Paul: I’m still moving. I still like, to me I just feel at home in the hills … in the mountains. Usually every spring I’m itching to get going again. When I was still going to school in Banff, in high school, I remember one spring I was looking out the window, not paying any attention to what I was supposed to be doing. I was thinking about how nice it would be to take a saddle horse and a couple of pack horses, and just bugger off for the whole summer. I didn’t realize I’d have to be taking all these goddamn people with me to do it.

SH: Where does most of your clientele come from? Are they American or ….
Paul: Everywhere, we get lots of them, but we get a real mixed bag. Now you get a lot of different shades of suntanned people I’ll tell you. Not so much on pack trips but on the day rides. It’s everything under the sun.
SH: What do you do in the winter?
Paul: In winter I’m still looking after horses quite a bit but I still go up north of Yellowknife for a while. I’ve been running the snow-cat crew building ice roads for the diamond mines. But that’s usually a month, or six weeks depending on snow and ice. Last year was not good because we only had a couple of weeks and didn’t have enough ice to work on. You kind of want to have hard water when you’re up there. Before in winter I was grooming at Louise at the ski hill there, lots. Delivering snow cats for Bombardier. I did a bunch of demo driving and stuff for them.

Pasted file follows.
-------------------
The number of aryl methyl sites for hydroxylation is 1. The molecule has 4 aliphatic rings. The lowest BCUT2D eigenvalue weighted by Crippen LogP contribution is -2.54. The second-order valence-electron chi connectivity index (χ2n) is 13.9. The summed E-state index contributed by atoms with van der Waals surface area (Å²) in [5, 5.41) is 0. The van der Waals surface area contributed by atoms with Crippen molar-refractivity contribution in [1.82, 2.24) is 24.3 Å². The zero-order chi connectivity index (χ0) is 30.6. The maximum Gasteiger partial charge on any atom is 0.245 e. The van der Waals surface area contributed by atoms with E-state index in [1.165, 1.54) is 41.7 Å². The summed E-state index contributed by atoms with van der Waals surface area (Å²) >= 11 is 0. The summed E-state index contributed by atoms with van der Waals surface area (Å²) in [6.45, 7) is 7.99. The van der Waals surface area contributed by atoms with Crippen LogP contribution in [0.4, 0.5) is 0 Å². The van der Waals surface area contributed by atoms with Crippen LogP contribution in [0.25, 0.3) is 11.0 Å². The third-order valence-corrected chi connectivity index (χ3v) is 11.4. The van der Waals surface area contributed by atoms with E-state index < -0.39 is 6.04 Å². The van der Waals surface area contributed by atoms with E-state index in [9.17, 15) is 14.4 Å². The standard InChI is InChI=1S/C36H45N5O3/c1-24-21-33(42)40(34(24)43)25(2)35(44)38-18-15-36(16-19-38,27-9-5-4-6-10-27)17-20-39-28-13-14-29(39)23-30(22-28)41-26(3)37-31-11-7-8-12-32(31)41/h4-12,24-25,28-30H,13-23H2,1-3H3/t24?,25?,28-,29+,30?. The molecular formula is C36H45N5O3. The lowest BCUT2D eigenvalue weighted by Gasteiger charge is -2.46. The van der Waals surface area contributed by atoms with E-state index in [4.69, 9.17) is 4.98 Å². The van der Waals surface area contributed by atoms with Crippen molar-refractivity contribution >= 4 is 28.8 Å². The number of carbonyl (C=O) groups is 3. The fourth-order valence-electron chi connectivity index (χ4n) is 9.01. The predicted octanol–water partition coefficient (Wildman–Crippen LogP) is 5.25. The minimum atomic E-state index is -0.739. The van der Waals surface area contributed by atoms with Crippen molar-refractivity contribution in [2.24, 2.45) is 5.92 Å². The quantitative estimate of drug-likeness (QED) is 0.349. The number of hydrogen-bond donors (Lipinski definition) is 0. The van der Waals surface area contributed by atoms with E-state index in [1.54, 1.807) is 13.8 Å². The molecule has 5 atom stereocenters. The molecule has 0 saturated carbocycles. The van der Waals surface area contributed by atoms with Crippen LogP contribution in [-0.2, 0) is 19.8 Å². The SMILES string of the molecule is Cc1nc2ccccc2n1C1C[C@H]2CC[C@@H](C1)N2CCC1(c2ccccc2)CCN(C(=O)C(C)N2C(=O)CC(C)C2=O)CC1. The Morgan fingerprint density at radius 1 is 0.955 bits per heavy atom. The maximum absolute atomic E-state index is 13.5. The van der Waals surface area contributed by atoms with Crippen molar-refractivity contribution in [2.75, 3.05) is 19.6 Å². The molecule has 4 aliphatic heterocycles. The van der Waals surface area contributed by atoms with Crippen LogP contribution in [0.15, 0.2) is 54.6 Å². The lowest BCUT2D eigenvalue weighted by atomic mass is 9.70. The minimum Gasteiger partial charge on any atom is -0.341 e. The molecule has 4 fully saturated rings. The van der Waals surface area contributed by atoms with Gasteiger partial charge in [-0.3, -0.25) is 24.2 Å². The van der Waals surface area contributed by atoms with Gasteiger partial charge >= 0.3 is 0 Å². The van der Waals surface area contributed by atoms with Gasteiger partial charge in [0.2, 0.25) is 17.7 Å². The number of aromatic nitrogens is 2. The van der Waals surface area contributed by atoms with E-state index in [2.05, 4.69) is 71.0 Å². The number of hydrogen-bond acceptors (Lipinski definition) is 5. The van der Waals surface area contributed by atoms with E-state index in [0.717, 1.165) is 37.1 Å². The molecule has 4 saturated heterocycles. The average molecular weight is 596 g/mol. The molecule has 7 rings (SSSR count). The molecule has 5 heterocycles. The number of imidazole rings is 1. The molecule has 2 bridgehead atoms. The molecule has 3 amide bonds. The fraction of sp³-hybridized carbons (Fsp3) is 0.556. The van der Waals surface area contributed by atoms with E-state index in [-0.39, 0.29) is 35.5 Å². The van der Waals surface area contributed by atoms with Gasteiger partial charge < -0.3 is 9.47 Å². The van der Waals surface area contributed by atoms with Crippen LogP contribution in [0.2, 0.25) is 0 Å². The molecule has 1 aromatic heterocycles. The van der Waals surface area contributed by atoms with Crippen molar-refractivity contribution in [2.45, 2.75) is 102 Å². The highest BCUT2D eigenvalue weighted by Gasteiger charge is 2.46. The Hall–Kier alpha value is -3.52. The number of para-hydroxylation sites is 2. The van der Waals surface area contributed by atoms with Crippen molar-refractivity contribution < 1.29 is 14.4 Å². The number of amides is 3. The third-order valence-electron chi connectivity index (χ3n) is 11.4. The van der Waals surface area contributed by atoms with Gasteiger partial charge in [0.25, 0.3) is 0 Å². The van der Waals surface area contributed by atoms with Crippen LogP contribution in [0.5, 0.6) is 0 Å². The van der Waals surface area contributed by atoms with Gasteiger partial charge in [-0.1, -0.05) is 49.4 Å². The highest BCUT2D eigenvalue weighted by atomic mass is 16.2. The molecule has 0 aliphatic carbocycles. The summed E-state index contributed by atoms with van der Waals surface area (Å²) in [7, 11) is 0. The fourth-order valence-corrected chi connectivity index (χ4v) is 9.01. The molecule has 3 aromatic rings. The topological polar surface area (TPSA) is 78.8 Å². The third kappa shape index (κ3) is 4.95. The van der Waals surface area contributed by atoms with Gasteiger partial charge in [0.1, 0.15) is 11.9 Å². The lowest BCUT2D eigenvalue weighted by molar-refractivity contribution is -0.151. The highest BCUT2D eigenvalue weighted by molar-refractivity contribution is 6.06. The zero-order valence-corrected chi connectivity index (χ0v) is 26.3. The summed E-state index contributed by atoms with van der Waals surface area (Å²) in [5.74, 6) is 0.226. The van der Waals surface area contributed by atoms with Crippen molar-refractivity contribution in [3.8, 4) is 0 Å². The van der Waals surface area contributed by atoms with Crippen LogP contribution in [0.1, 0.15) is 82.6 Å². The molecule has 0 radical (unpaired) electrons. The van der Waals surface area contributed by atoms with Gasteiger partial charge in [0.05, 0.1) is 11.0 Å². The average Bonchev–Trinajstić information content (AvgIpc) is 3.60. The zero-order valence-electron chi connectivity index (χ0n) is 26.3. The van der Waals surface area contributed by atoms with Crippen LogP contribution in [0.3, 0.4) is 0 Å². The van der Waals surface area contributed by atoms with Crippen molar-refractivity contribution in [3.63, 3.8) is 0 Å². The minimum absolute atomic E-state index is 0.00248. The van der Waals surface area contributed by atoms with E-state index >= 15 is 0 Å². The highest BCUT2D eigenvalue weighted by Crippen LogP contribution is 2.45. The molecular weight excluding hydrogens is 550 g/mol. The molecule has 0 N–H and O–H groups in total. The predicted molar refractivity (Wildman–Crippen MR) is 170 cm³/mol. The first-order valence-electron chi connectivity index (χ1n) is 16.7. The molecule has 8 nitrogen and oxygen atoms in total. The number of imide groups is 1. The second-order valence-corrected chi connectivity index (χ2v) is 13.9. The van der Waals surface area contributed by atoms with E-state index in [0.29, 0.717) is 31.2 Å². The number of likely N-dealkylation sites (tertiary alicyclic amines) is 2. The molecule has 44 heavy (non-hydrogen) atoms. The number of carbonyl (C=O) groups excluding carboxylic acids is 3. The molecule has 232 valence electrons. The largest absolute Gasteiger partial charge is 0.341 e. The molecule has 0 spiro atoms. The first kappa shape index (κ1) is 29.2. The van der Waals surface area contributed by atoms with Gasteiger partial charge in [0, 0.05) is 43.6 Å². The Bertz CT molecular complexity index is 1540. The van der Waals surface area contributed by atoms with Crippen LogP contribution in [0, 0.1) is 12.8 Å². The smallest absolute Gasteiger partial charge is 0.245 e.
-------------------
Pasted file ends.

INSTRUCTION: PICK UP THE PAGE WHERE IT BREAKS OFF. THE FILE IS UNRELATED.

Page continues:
SH: That must be fun driving all those big snow cats around.
Paul: It was neat because I’ve seen a lot of changes in that stuff. When Johnny Nylund was driving snow cats at Louise years ago, they just had the old Tuckers (Sno-Cat). The Warden Service used to have the old Tuckers. Somewhere in my collection I’ve got pictures of Andy Anderson running his snow cat skiing thing on the back side of Deception Pass with a Tucker. But we won’t mention that. That was back in the days when you could have fun.